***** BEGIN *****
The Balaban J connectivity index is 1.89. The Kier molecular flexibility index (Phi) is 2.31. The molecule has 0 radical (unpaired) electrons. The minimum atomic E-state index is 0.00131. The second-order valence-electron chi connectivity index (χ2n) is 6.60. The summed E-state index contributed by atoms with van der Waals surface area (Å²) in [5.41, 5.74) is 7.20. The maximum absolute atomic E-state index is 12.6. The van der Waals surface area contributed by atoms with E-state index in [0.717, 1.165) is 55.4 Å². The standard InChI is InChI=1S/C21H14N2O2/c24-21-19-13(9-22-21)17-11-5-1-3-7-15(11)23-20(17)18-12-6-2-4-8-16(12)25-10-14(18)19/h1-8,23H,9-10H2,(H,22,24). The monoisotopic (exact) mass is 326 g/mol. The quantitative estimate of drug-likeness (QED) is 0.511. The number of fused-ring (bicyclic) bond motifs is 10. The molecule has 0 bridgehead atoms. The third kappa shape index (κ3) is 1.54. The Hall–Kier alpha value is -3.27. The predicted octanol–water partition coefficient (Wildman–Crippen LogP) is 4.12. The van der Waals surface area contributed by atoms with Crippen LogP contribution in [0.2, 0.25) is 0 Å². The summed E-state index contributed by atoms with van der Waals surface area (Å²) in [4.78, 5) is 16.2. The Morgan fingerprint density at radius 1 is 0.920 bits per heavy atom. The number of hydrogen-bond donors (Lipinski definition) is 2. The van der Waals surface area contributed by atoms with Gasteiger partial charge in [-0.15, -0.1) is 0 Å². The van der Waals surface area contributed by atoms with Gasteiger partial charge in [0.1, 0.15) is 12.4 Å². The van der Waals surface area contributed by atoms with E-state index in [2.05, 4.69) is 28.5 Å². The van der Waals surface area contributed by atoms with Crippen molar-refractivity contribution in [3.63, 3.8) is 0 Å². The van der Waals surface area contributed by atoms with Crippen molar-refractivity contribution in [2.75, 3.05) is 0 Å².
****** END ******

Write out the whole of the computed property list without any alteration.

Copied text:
The Balaban J connectivity index is 1.89. The Kier molecular flexibility index (Phi) is 2.31. The molecule has 0 radical (unpaired) electrons. The minimum atomic E-state index is 0.00131. The second-order valence-electron chi connectivity index (χ2n) is 6.60. The summed E-state index contributed by atoms with van der Waals surface area (Å²) in [5.41, 5.74) is 7.20. The maximum absolute atomic E-state index is 12.6. The van der Waals surface area contributed by atoms with E-state index in [0.717, 1.165) is 55.4 Å². The standard InChI is InChI=1S/C21H14N2O2/c24-21-19-13(9-22-21)17-11-5-1-3-7-15(11)23-20(17)18-12-6-2-4-8-16(12)25-10-14(18)19/h1-8,23H,9-10H2,(H,22,24). The monoisotopic (exact) mass is 326 g/mol. The quantitative estimate of drug-likeness (QED) is 0.511. The number of fused-ring (bicyclic) bond motifs is 10. The molecule has 0 bridgehead atoms. The third kappa shape index (κ3) is 1.54. The Hall–Kier alpha value is -3.27. The predicted octanol–water partition coefficient (Wildman–Crippen LogP) is 4.12. The van der Waals surface area contributed by atoms with Crippen LogP contribution in [0.2, 0.25) is 0 Å². The summed E-state index contributed by atoms with van der Waals surface area (Å²) in [4.78, 5) is 16.2. The Morgan fingerprint density at radius 1 is 0.920 bits per heavy atom. The number of hydrogen-bond donors (Lipinski definition) is 2. The van der Waals surface area contributed by atoms with Gasteiger partial charge in [-0.15, -0.1) is 0 Å². The van der Waals surface area contributed by atoms with Gasteiger partial charge in [0.1, 0.15) is 12.4 Å². The van der Waals surface area contributed by atoms with E-state index in [2.05, 4.69) is 28.5 Å². The van der Waals surface area contributed by atoms with Crippen molar-refractivity contribution in [3.63, 3.8) is 0 Å². The van der Waals surface area contributed by atoms with Crippen molar-refractivity contribution in [2.75, 3.05) is 0 Å².